Devil Survivor 2: Season 2 is probably the best way to think of Record Breaker, in fact. The second campaign has more taxing, complex battles, but also more of the cast hanging out between fights, chatting and slowly learning to trust each other as the world falls apart all around them. No one character is particularly exciting or spectacularly written, but they're solid executions on the traditional anime cliches that the SMT series trades in, and the added wrinkle of only having a limited amount of time per in-game day to spend with them means you start thinking about budgeting your friendships.
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Shin Megami Tensei
Between Akira, Godzilla, Neon Genesis Evangelion, and the Shin Megami Tensei games, Tokyo can’t quite seem to catch a break in Japanese media. Like seeing the broken Statue of Liberty at the end of Planet of the Apes, the ruins of post-apocalypse Tokyo are a symbol that the world can never be the same. It’s also inevitable. If it’s Japanese and the world is being destroyed, Tokyo is going to be destroyed; gruesomely, and often with a strong message about nuclear weapons.
Shin Megami Tensei IV is the fouth (or fifth, depending who you ask) in a series of games that delight in destroying Tokyo, only to rebuild it and destroy it again for the next instalment in the franchise. But this time, the game doesn’t being in Tokyo pre or post-apocalypse. Instead it begins in the pastoral Eastern Kingdom of Mikado, a feudal nation divided into castes that has no ties to Tokyo, Japan, or any nation on earth, really. People speak in a dialect that can only be described as Shakespearean, the knights are called Samurai (pronounced SAW-moo-rai, which only gets more infuriating as the game goes on), and demons spill out of a hole in the ground known as Naraku.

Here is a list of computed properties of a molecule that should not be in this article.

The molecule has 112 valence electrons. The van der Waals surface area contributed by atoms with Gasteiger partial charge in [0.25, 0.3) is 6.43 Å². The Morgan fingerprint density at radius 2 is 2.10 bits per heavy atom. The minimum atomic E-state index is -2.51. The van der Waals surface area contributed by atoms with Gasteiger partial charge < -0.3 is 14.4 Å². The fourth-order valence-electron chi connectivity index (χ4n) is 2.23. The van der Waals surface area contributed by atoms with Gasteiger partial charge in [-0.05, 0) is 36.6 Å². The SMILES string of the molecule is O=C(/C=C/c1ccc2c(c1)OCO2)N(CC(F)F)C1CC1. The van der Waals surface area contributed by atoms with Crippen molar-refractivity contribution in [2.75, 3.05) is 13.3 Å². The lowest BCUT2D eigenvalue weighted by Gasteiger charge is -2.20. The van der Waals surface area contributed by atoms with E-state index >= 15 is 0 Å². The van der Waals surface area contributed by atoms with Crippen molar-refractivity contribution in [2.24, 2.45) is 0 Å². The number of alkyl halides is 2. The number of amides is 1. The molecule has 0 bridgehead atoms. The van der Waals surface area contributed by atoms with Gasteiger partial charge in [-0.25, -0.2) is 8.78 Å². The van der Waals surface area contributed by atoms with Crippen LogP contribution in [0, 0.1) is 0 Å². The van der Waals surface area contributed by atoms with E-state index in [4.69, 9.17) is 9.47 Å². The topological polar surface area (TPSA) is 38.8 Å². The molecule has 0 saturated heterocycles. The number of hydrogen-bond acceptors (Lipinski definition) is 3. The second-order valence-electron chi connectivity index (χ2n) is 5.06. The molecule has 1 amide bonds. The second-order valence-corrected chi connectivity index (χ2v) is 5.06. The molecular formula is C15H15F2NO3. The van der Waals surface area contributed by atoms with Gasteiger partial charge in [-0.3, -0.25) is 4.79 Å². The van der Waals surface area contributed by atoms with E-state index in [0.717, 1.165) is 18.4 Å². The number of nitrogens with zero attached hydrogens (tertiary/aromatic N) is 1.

Okay, so maybe there’s a bit of Japan in there.
Your character is made a Samurai at the beginning of the game, and given a gauntlet they can use to negotiate with the demons in Naraku and summon them in battle. It’s almost like Pokémon, except the demons are far more disposable. Once they’ve learned all their skills, the game recommends you fuse two or more together into a stronger demon, which inherits its “parents” attacks. The more varied a demon’s skills, the more useful they are in combat, which focuses around the series trademark Press Turn system.
Every character in the party is given one turn, hitting an enemy’s elemental weakness or landing a critical hit grants them an extra turn. However, hitting an enemy with an element that they nullify, reflect or drain costs you extra turns. This is true for enemies too, which means having a party with plenty of resistances keeps enemies from overwhelming you with their bonus turns. A new feature added to the system for SMT4 is smirking. When a character gains a bonus turn or nullifies an opponent’s, they have a chance to smirk, which gives them incredible stat boosts, and makes all attacks miss them until they get their next turn. It can totally turn the tide of a battle, but of course, enemies can smirk too, and they never waste it on a useless attack.
In true SMT and Atlus tradition, this makes the game very, very hard. You will be dying a lot. However, unlike most SMT games, you’re given to option to save anywhere, as well as difficulty settings, and the opportunity to pay your way back from death. Whenever you die, you’re sent to Charon, the ferryman of the river Styx, who offers to let you revive for a fee, payable in either Macca, the in-game currency, or Play Coins, the 3DS’s system level pedometer reward.
Unfortunately, this happens EVERY time you die, with no way to opt out, meaning whenever you die, you have to go through a few dialog choices telling Charon you don’t want to pay, then confirm that you don’t want to pay, and then finally you get a game over screen that sends you back to the main menu. The game warns you when a boss is coming; you’re never thrown into the fray without a chance to save. It feels like the game was designed with save points, and then hastily retrofitted to let you save anywhere, without anyone realizing that it made the whole revival system moot and frustrating.
But back to the Tokyo thing.
As the game progreses, you eventually find yourself in Tokyo, but only after a few hours of digging deeper and deeper into Naraku. About six hours of the game take place exclusively in the menu-driven Mikado. Dungeons like Naraku and a nearby forest are explored in a third person perspective, much like Shin Megami Tensei 3, or the more popular Persona spin-off games, but in Mikado, getting to those places is as simple as selecting them from a menu. No world map, no exploration, no getting lost.